More than 260 acres of history-filled pastureland in East Tennessee make up one of the state’s most moving attractions – Red Clay State Park. Situated near Cleveland, Tennessee, this site is most notably remembered as the last seat of the Cherokee national government prior to the removal of the Cherokee people in 1838. The Indian Removal Act of 1830 resulted in the tragic Trail of Tears, a journey which started at Ross’s Landing in Chattanooga.
From 1832 to 1837, eleven Cherokee general councils were held at Red Clay. It was at these hallowed council grounds that the Cherokee learned they would be forced to leave their beloved home in the East Tennessee mountains for a new home out west.
The main attraction of Red Clay is the Eternal Flame of the Cherokee Nation. A plaque above the flame explains that it is a memorial to the Cherokee who suffered and died along the Trail of Tears. The flame was brought back from Oklahoma during the reuniting of the Eastern and Western Cherokee Nations on April 6, 1984. According to Park Ranger Erin Medley, the flame symbolizes the spirit of the Cherokee, which will forever be a part of Red Clay.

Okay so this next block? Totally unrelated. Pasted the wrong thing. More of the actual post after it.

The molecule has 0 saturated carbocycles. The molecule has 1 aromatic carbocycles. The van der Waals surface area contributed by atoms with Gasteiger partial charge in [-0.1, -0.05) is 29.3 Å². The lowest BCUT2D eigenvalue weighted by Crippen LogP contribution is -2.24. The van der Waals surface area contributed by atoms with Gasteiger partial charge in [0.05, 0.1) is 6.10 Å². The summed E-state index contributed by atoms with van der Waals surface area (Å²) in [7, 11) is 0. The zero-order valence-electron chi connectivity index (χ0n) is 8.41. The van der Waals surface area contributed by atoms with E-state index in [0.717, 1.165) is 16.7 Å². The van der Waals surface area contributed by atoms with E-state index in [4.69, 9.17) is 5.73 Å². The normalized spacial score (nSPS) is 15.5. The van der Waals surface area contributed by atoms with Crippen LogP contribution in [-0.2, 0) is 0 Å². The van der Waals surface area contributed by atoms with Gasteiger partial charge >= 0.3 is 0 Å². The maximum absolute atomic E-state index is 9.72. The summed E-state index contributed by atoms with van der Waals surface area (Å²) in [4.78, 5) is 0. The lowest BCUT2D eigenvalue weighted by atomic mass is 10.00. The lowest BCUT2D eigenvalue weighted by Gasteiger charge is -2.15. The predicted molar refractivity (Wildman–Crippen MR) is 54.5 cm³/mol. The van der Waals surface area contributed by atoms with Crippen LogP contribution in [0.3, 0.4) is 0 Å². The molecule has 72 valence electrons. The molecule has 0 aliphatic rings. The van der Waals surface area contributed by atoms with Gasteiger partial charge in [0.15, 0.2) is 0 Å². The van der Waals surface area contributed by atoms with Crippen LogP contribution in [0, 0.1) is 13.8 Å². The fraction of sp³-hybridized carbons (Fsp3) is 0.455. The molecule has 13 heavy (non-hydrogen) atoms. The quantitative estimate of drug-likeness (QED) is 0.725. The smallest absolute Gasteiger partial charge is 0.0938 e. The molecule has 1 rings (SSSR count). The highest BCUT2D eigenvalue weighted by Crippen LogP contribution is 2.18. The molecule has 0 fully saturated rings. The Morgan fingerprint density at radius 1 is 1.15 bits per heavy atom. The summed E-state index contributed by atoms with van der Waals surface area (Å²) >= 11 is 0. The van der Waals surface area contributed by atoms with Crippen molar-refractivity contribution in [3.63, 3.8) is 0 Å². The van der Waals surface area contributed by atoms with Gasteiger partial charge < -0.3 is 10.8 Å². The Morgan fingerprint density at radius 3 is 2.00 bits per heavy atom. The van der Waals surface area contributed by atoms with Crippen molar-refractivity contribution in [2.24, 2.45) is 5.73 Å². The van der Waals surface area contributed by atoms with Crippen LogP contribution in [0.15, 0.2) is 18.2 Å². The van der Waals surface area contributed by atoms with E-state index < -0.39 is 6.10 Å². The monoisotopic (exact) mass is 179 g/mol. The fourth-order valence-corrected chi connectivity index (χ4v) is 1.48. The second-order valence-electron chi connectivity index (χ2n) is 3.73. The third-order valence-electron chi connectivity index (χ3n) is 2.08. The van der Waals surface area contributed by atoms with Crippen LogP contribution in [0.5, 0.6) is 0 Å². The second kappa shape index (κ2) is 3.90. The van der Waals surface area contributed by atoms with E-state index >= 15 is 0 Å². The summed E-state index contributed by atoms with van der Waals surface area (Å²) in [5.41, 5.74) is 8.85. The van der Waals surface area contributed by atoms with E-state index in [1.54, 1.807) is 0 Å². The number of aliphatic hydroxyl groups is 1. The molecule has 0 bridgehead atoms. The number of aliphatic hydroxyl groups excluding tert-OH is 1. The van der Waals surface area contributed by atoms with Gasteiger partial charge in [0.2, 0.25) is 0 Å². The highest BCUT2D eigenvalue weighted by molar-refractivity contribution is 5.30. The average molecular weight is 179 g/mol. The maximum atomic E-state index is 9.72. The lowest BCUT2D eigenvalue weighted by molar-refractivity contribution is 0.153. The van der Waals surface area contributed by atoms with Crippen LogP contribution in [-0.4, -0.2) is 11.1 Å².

A replica of a Cherokee farmhouse, cabins and a council house along with period artifacts and exhibits housed inside an interpretive center are also on the grounds, offering visitors some insight into the lives of the Cherokee people during the 1800s.
Red Clay’s other major attraction is Blue Hole Spring, a sapphire-blue pool that produces 400,000 gallons of spring water each day. The park also boasts two well-marked trails for nature-lovers and outdoor enthusiasts. The Council of Trees Trail is a 1.7 mile loop trail located behind the park’s amphitheatre. The Blue Hole Trail starts at the spring and travels .3 miles to the farmstead.
Lecture Symposium, April 18 – Visitors are invited to hear lectures from Cherokee experts on a variety of topics.
- Dr. Anne Rogers from Western Carolina University will discuss the effects of European influence on the Cherokee culture and traditions.
- Lamar Marshall of Wild South will speak on the landscape of the Cherokee nation in the 1700s and 1800s.
- Anita Finger Smith, genealogist for the Eastern Band of Cherokee Indians, will discuss the importance of genealogy and explain how to get started.
Tri-Council, late July – All three federally recognized Cherokee tribes will hold their council meetings at Red Clay, marking the first time all three have met at the park. The council meetings will be held at the park’s replica council house.
Other Cherokee-related sites can be found on the Passport to Explore Cherokee Heritage brochure and map.
Budget-friendly: Admission to Red Clay is free, but the historic value and natural beauty are priceless.